Sophie (Farmiga) is the white wife of affluent Korean attorney Andrew (David McInnis). We meet the couple on the day of Andrew’s father’s funeral. Afterwards, Andrew grows despondent and repeatedly attempts to take his own life. As the couple struggles with infertility, Sophie’s only power in stopping her husband’s suicidal tendencies is to find a way to conceive which, with Andrew’s sperm, is a nearly impossible feat. In fear for what her husband might do, she finds a Korean man who resembles Andrew and propositions him with “a job” for which she’ll pay and they’ll both keep secret. The reward for impregnating her is handsome, and Jihah (Jung-Woo Ha) needs the money, but along the way the two find themselves with similar senses of estrangement. Far from his home in Korea, Jihah is not given many opportunities and, diligent as he is, few reach out to help him without a green card. In part due to a language barrier, they speak little, and their congress is at first demoralizing and almost painful to watch. What’s particularly compelling about the transition from businesslike exchange to fully-fledged affair is that it is all as underplayed as the rejections the two of them suffer from those whom they need most. A particularly impressive scene on the stairs of Sophie’s home will last in memory for some time.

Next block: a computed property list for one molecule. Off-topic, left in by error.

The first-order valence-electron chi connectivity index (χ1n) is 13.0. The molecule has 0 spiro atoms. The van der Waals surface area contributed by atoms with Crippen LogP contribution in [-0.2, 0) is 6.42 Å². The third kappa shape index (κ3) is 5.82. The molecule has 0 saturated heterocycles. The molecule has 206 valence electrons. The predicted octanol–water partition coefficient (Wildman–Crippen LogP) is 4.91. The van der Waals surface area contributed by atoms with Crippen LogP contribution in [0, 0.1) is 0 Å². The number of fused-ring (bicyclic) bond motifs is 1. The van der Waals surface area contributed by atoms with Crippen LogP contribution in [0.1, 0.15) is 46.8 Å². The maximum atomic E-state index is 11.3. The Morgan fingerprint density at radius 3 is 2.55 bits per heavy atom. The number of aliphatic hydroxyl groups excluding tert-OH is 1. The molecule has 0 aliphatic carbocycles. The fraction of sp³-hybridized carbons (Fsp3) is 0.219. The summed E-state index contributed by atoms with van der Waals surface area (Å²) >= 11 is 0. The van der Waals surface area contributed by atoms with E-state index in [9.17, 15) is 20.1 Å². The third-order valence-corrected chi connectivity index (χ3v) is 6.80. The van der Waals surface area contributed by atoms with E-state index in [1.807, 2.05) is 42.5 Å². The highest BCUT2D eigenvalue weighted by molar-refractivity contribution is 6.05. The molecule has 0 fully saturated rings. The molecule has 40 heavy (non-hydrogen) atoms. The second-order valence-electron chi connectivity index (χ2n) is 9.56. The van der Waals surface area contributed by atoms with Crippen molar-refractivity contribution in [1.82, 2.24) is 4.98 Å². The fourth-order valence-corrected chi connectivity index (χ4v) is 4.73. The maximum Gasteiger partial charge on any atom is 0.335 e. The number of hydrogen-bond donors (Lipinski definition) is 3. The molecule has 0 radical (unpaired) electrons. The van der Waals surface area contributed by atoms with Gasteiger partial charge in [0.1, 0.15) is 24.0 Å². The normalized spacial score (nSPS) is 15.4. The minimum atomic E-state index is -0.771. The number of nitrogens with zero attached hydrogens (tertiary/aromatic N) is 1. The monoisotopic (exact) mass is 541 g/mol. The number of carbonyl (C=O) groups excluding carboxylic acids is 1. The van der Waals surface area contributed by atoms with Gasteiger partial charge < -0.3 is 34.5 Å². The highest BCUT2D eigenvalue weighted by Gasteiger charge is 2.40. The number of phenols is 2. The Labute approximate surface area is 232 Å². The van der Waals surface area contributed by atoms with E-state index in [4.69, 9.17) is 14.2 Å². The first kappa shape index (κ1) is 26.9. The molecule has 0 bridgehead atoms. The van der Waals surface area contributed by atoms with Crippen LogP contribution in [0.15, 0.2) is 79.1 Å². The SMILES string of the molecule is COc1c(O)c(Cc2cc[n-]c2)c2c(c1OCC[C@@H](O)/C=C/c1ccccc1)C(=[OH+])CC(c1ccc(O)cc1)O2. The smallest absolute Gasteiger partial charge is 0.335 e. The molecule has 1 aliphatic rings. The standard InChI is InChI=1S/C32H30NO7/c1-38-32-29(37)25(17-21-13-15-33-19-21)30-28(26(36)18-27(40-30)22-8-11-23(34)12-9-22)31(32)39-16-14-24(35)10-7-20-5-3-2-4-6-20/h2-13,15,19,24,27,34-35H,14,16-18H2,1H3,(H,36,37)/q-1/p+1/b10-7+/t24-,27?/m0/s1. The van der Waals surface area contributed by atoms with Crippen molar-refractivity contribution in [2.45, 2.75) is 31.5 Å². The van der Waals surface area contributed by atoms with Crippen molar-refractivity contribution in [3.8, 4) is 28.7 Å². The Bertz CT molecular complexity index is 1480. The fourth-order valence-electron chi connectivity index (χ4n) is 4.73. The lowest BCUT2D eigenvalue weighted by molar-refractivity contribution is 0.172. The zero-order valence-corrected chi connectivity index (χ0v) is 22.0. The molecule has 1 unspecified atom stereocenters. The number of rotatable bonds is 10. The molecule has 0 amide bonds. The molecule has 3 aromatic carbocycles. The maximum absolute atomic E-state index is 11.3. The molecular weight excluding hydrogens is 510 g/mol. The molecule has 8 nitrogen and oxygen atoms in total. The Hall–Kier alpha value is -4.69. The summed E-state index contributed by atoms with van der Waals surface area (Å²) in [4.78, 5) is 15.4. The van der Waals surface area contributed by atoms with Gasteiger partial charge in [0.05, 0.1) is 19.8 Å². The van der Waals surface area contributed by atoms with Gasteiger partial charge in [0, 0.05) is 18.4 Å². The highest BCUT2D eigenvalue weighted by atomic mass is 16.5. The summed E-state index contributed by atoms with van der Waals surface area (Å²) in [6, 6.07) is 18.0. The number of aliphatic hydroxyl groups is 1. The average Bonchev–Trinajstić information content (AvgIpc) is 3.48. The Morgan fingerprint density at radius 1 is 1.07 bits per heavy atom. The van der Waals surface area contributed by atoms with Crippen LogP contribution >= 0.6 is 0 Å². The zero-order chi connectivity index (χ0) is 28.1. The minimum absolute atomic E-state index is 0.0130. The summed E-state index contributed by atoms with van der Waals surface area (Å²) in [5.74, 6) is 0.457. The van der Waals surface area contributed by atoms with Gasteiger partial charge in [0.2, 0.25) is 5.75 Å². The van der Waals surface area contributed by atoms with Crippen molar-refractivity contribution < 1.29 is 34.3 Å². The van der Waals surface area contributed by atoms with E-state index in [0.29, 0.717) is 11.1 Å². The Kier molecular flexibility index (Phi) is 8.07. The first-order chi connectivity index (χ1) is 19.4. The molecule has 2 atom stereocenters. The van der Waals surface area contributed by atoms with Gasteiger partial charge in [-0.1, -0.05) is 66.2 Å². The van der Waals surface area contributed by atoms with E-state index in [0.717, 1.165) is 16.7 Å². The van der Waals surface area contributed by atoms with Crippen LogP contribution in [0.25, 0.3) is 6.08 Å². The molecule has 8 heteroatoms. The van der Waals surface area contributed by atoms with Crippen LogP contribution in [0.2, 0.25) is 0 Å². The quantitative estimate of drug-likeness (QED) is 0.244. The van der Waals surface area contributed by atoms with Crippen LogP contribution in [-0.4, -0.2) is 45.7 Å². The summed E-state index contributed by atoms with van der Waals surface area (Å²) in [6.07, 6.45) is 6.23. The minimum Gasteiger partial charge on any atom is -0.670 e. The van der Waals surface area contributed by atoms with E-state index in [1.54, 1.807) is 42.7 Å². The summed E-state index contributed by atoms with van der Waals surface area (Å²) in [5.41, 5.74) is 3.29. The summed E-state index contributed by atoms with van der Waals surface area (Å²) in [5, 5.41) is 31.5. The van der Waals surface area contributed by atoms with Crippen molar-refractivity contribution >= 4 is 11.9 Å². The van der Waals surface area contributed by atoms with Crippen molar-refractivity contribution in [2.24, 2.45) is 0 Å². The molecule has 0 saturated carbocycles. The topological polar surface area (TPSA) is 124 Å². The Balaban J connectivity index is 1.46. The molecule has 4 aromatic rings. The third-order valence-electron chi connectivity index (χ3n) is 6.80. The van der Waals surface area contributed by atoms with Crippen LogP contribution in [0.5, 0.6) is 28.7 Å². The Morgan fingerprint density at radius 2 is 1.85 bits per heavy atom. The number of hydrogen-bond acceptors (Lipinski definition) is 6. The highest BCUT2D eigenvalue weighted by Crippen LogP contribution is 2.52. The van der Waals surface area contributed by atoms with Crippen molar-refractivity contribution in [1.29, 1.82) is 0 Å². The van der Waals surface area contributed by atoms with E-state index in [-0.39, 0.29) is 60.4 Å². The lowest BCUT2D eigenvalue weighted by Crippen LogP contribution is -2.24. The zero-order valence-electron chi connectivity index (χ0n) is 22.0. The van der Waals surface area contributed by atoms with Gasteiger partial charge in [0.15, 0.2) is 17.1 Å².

Direction by Gina Kim is often impressive and subtle. Frequently she frames Farmiga in the bottom of frame, obscured completely but for her eyes, and the sense of solitude that seems to come from this union of actress and director is quite noteworthy. The only detrimental aspect appears in the overuse of Michael Nyman’s genuinely magnificent score. As usual, the music is beautiful, but it collides with the film’s subtleties and so stands out, making it seem less a part of the film and more like an obstacle in the way of our viewing. Ultimately, though, Never Forever is a beautiful and insightful picture. —Sara Schieron (April 10, 2008)